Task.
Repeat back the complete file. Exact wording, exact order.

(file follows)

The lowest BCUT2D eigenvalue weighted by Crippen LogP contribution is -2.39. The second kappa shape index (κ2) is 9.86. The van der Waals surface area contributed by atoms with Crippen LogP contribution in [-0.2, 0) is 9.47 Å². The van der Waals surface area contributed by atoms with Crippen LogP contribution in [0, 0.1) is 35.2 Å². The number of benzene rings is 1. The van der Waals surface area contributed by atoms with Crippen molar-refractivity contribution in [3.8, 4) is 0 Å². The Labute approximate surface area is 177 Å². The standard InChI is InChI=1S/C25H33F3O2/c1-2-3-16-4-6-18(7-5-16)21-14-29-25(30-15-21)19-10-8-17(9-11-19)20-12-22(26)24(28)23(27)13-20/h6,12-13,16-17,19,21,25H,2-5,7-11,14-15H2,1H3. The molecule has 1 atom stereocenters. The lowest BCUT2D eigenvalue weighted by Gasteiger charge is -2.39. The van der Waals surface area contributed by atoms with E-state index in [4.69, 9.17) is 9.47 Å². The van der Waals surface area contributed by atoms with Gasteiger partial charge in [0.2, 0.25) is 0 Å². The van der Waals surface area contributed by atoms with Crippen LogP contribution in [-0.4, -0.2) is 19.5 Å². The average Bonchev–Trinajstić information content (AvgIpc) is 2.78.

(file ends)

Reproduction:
The lowest BCUT2D eigenvalue weighted by Crippen LogP contribution is -2.39. The second kappa shape index (κ2) is 9.86. The van der Waals surface area contributed by atoms with Crippen LogP contribution in [-0.2, 0) is 9.47 Å². The van der Waals surface area contributed by atoms with Crippen LogP contribution in [0, 0.1) is 35.2 Å². The number of benzene rings is 1. The van der Waals surface area contributed by atoms with Crippen molar-refractivity contribution in [3.8, 4) is 0 Å². The Labute approximate surface area is 177 Å². The standard InChI is InChI=1S/C25H33F3O2/c1-2-3-16-4-6-18(7-5-16)21-14-29-25(30-15-21)19-10-8-17(9-11-19)20-12-22(26)24(28)23(27)13-20/h6,12-13,16-17,19,21,25H,2-5,7-11,14-15H2,1H3. The molecule has 1 atom stereocenters. The lowest BCUT2D eigenvalue weighted by Gasteiger charge is -2.39. The van der Waals surface area contributed by atoms with E-state index in [4.69, 9.17) is 9.47 Å². The van der Waals surface area contributed by atoms with Gasteiger partial charge in [0.2, 0.25) is 0 Å². The van der Waals surface area contributed by atoms with Crippen LogP contribution in [-0.4, -0.2) is 19.5 Å². The average Bonchev–Trinajstić information content (AvgIpc) is 2.78.